Saturday, September 5, 2009

Idealistic or practical?


After several years of exploration, discussions and delving into the pool of poly, having many people explain their particular brand of poly, it seems that there are essentially two different types of polyamory that lie under the many variations: Idealistic and practical. I tend to fall more into the practical camp, so I'm sure this may be a bit biased in approach. You have been warned! ;)


With a more idealistic approach, the concepts, ideas, and best-case scenarios are cherished. One may even prefer to be solo than to be in relationships where the ideals aren't being met. This model seems to be related to the early poly movement, the communes of the 60's, where "free love" was the ideal. Anyone pointing out the lack of success with a particular ideal must just not be doing it right, rather than the ideal itself being unachievable, or unsatisfactorily difficult. On the other hand, there is something to be said for sticking to your ideals, and having connections with people that are rooted in common beliefs.


The main difficulty with this model is that the participants are seldom ideal themselves, bringing programming and baggage to the party. Therefore, the best case scenarios are seldom actualized, and some or all of the participants end up failing repeatedly. If one can view those failures as opportunities to grow, great! If the failures bog the participants down, it might be time to shift your standards to what actually works, versus what you WANT to work.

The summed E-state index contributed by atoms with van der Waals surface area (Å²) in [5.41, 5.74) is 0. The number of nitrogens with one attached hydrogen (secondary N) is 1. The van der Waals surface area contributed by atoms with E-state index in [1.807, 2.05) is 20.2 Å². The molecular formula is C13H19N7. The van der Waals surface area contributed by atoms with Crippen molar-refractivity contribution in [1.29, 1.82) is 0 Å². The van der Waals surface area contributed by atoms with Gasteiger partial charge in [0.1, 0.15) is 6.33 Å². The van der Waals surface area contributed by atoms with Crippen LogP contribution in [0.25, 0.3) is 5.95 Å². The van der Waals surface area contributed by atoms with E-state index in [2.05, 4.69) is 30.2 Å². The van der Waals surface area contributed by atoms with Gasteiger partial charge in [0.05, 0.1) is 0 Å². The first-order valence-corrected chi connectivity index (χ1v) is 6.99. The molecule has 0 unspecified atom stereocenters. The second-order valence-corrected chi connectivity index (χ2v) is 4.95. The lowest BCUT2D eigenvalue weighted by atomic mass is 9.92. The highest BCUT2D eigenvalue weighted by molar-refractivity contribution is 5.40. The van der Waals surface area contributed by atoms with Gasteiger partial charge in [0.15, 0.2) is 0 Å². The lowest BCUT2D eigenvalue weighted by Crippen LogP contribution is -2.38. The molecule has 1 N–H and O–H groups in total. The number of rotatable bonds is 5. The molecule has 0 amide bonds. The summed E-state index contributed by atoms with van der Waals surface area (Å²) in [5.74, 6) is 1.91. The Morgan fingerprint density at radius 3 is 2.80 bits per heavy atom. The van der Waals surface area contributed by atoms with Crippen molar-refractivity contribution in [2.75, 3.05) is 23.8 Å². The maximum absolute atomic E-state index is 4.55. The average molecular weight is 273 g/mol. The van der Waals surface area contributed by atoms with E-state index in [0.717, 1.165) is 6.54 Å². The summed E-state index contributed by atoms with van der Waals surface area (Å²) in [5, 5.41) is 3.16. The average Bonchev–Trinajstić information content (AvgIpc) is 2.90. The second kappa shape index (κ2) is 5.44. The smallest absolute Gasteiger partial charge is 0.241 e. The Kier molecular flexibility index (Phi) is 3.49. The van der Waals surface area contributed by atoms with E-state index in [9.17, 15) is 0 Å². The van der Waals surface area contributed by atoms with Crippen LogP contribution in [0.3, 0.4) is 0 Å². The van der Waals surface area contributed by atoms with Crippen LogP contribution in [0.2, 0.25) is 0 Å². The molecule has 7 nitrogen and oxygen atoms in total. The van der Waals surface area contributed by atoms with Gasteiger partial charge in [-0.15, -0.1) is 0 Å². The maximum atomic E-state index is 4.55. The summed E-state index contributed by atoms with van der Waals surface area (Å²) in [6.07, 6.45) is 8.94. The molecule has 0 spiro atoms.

Practical polyamory is a bit more in the direction of Heinlein's famous TANSTAAFL- There Ain't No Such Thing As A Free Lunch. It recognizes that the relationships one has touch others, exponentially so as the network of connections moves out, so there are very few things that one does within a vacuum. For all the additional freedoms, loves, and support that comes with poly, there are corresponding responsibilities and balances that must be struck.


For some, the balancing act can feel cumbersome or controlling, but with some patience, mutual compassion, and compromise, it is possible find enough of what is desired to make that transition period palatable, and then continue forward towards an ideal from that point. It is slower, more deliberate, and less self-centered. The trap can be in sublimating your own needs to the point where others take top billing consistently over self.


What works? What doesn't? How can something be refined to improve performance and satisfaction? If only we looked at our relationships like we shopped for cars! The nice thing about people is that, unlike cars, there are upgrades available after you take them out of the showroom and drive them around for several years. No one is static, and the practical approach would be to update and upgrade relationships consistently to keep them fresh and vital, tossing in ideas that sound good to see if they also work. Discard what doesn't function, and keep moving forward.


While there are many approaches to poly, it seems that most fall under one of the two above umbrellas. Finding the sweet spot, where the best of each is available, offers the best options for success and satisfaction. Go in search of the sweet spot!
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